A Taxing Ordeal: Donald Trump and The Week from Hell

Have you ever seen the GIF of the cartoon dog, sat merrily at his coffee table, repeating the mantra ‘this is fine’ as his house burns down around him? That’s kind of where Donald Trump’s PR team must be right now….

The President himself is probably oblivious to the fact that he’s just had the worst week of his near four-year tenure in the White House. His ego, perhaps, or his sheer bloody-mindedness probably leaves him thinking he will win the next election by a landslide.

But he almost certainly won’t triumph by a landslide margin when the polls open on November 3, and he might even win at all given how well supported Joe Biden is in both the polls and the betting market.

From accusations of tax evasion to a bizarre performance in the first Presidential Debate, this past week has been peak Trump. Biden, who has been involved in major politics for the past four decades, has surely never seen anything quite like it….

Trump’s Tax Tango

US Tax Return

Make no mistake, the New York Times has published their revelations about Donald Trump’s scandalously low tax returns at a time to derail his push for a second term in the White House.

But the facts – if that is what they are – confirm that Trump paid just $750 in income tax in 2016 (when he was a ‘humble’ businessman with aspirations of political power) and again in 2017, which was his first year in the presidency.

The allegations have been printed wholesale by the publication, and that suggests they stand wholeheartedly by their claim that Trump didn’t pay a single cent of income tax in 10 of the previous 15 years – making his retort of ‘fake news’ seem highly unlikely at best.

The takeaway points from the NY Times’ exclusive are that:

  • The President has gotten away with paying lower taxes by ‘massaging the truth’ of his business losses
  • He enjoyed a $72.9 million federal tax return at the end of his time on The Apprentice
  • He has reduced his own tax by using his daughter Ivanka as a ‘business consultant’
  • He has active loans worth millions of dollars
  • His tax-deductible expenses include $70,000 spent on hair styling, believe it or not

Trump is the first U.S. President since the 1970s not to make his tax returns public information, although it should be pointed out this is a voluntary act anyway. And, weirdly, tax avoidance isn’t considered much of a criminal act at all in the United States.

And, for the sake of balance, Trump disputes the New York Times’ claims. “I paid $38 million one year, I paid $27 million one year,” he told Biden in their first presidential debate.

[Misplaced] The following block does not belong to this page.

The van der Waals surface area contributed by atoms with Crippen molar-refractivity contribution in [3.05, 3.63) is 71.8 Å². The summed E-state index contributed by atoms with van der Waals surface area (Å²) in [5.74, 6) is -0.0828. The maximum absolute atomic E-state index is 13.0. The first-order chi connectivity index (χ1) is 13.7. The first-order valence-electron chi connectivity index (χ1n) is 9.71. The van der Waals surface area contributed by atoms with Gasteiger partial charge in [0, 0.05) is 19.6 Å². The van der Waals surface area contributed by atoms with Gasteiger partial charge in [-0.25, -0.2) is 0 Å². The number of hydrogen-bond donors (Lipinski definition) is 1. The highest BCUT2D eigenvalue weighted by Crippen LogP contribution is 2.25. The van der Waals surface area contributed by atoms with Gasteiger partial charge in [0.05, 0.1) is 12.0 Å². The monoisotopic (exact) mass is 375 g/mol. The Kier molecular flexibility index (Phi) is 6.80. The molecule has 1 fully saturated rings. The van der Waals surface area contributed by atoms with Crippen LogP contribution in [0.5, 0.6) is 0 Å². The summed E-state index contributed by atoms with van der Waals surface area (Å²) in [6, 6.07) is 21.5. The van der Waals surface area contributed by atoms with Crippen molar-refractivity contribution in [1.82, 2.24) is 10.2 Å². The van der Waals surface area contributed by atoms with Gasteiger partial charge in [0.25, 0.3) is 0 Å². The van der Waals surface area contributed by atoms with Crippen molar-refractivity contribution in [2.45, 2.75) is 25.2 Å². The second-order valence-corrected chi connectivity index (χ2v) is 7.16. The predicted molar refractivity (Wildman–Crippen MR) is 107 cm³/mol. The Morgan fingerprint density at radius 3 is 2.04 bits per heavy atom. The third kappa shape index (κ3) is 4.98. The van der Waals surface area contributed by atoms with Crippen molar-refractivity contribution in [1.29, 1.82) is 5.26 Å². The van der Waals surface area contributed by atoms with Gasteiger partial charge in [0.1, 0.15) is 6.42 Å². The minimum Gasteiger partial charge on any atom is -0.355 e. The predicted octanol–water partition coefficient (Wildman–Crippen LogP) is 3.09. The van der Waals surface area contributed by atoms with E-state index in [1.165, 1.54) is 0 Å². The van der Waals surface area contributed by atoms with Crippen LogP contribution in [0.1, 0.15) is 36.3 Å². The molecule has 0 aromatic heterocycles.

He Who Shouts Loudest

Trump v Biden

Credit: patrimonio / bigstock

Imagine having a cool, calm and rational debate with Donald Trump. Go on, close your eyes and imagine it.

You can’t, can you!?

The presidential debate between Trump and Biden was always likely to be car crash TV, with the President’s brash bully-boy tactics complete anathema to the doddery stoicism of the political veteran.

Little was learned from the first televised outing, with Trump continuously talking over Biden and bringing a swift halt to any discussions about coronavirus, race relations and policy.

At one point, Trump took offence after Biden told him to get ‘smarter’ in how he deals with Covid-19. “You graduated either the lowest or almost the lowest in your class. Don’t ever use the word smart with me. Don’t ever use that word,” was the President’s scarcely believable comeback.

At one point Biden told Trump to shut up, which shows just how cheesed off the mild-mannered pensioner was getting, but actually that was a pretty smart tactic on the President’s part. He knows that if he gets into a debate about the handling of coronavirus, his record on race and police brutality and matter of tax he is going to lose; by p***ing off Biden, he made his opponent appear cantankerous and emotional.

Trump also refused to condemn the actions of white supremacists – why would he, given they are a key supporter, and he probably walked away from the lectern feeling pretty good about his chances of re-election.

The numbers suggest otherwise….

Who Will Be the Next U.S. President?

There has been a significant shift in the polls and the betting market in the past week, and when accumulating the percentages from all of the major national polls Biden currently holds a 50% to 43% lead, with 7% of voters still undecided.

On Betfair’s Exchange, where more than £103 million in bets have been matched so far, Biden’s odds of winning the election have fallen to 1.62 from 1.71, while Trump’s price has slumped from 2.44 to 2.64.

US Election Odds October 2020

Of course, polls and betting markets have been proven wrong before – see the last Presidential race and Brexit for more evidence of that, and the electoral college system in the United States complicates matters; as Hillary Clinton found out, you can win the most votes and still finish second in a two-horse race.

But the key is in digging deeper into the polls. It appears as if the formerly Republican states are turning to Democratic – Arizona, Ohio and North Carolina have all seen significant red-to-blue shifts, while the likes of Michigan, Pennsylvania and Wisconsin, all of which helped decide the 2016 election despite less than a 1% margin Trump’s favour, have also been lost.

Polls aren’t everything, but they certainly don’t paint a pretty picture for the President.